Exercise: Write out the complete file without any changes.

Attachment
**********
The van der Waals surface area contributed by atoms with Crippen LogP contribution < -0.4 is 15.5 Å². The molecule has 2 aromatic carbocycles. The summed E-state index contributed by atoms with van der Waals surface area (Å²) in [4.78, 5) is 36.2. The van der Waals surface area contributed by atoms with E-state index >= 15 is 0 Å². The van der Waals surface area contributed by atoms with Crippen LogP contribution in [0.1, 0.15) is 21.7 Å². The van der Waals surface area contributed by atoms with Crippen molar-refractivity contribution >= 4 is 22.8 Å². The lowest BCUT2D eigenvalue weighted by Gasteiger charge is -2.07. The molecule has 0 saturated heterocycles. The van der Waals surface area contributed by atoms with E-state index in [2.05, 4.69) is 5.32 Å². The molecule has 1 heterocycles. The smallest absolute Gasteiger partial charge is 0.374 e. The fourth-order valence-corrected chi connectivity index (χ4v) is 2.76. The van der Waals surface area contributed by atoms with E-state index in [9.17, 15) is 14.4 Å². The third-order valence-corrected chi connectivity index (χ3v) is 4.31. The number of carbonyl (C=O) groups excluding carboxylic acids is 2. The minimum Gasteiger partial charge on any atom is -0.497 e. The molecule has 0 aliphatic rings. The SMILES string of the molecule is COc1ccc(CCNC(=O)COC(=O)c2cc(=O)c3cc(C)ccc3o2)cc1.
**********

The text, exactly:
The van der Waals surface area contributed by atoms with Crippen LogP contribution < -0.4 is 15.5 Å². The molecule has 2 aromatic carbocycles. The summed E-state index contributed by atoms with van der Waals surface area (Å²) in [4.78, 5) is 36.2. The van der Waals surface area contributed by atoms with E-state index >= 15 is 0 Å². The van der Waals surface area contributed by atoms with Crippen LogP contribution in [0.1, 0.15) is 21.7 Å². The van der Waals surface area contributed by atoms with Crippen molar-refractivity contribution >= 4 is 22.8 Å². The lowest BCUT2D eigenvalue weighted by Gasteiger charge is -2.07. The molecule has 0 saturated heterocycles. The van der Waals surface area contributed by atoms with E-state index in [2.05, 4.69) is 5.32 Å². The molecule has 1 heterocycles. The smallest absolute Gasteiger partial charge is 0.374 e. The fourth-order valence-corrected chi connectivity index (χ4v) is 2.76. The van der Waals surface area contributed by atoms with E-state index in [9.17, 15) is 14.4 Å². The third-order valence-corrected chi connectivity index (χ3v) is 4.31. The number of carbonyl (C=O) groups excluding carboxylic acids is 2. The minimum Gasteiger partial charge on any atom is -0.497 e. The molecule has 0 aliphatic rings. The SMILES string of the molecule is COc1ccc(CCNC(=O)COC(=O)c2cc(=O)c3cc(C)ccc3o2)cc1.